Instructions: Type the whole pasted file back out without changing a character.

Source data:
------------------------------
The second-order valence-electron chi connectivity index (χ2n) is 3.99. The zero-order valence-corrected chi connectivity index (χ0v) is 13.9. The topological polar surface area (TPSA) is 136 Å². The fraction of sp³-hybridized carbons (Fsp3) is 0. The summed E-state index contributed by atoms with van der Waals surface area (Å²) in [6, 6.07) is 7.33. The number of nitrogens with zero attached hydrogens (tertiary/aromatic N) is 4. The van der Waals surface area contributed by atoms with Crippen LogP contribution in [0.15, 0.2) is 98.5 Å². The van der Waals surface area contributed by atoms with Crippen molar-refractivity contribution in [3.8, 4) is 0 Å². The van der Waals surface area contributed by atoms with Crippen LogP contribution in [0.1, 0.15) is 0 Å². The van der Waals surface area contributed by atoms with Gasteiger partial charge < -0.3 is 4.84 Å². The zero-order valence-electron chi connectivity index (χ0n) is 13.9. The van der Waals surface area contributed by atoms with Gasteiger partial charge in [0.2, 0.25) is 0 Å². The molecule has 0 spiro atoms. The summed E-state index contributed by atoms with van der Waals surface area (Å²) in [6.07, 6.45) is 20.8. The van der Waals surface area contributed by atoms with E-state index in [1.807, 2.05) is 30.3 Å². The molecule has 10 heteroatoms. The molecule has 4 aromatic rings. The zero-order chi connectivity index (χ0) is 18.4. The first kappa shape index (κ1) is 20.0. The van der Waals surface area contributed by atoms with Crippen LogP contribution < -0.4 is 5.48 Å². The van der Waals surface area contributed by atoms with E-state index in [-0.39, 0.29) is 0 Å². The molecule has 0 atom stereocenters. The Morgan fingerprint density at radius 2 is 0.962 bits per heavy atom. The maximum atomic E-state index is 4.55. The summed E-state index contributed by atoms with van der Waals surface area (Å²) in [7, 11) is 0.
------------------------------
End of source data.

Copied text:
The second-order valence-electron chi connectivity index (χ2n) is 3.99. The zero-order valence-corrected chi connectivity index (χ0v) is 13.9. The topological polar surface area (TPSA) is 136 Å². The fraction of sp³-hybridized carbons (Fsp3) is 0. The summed E-state index contributed by atoms with van der Waals surface area (Å²) in [6, 6.07) is 7.33. The number of nitrogens with zero attached hydrogens (tertiary/aromatic N) is 4. The van der Waals surface area contributed by atoms with Crippen LogP contribution in [0.15, 0.2) is 98.5 Å². The van der Waals surface area contributed by atoms with Crippen molar-refractivity contribution in [3.8, 4) is 0 Å². The van der Waals surface area contributed by atoms with Crippen LogP contribution in [0.1, 0.15) is 0 Å². The van der Waals surface area contributed by atoms with Gasteiger partial charge < -0.3 is 4.84 Å². The zero-order valence-electron chi connectivity index (χ0n) is 13.9. The van der Waals surface area contributed by atoms with Gasteiger partial charge in [0.2, 0.25) is 0 Å². The molecule has 0 spiro atoms. The summed E-state index contributed by atoms with van der Waals surface area (Å²) in [6.07, 6.45) is 20.8. The van der Waals surface area contributed by atoms with E-state index in [1.807, 2.05) is 30.3 Å². The molecule has 10 heteroatoms. The molecule has 4 aromatic rings. The zero-order chi connectivity index (χ0) is 18.4. The first kappa shape index (κ1) is 20.0. The van der Waals surface area contributed by atoms with Crippen LogP contribution < -0.4 is 5.48 Å². The van der Waals surface area contributed by atoms with E-state index in [-0.39, 0.29) is 0 Å². The molecule has 0 atom stereocenters. The Morgan fingerprint density at radius 2 is 0.962 bits per heavy atom. The maximum atomic E-state index is 4.55. The summed E-state index contributed by atoms with van der Waals surface area (Å²) in [7, 11) is 0.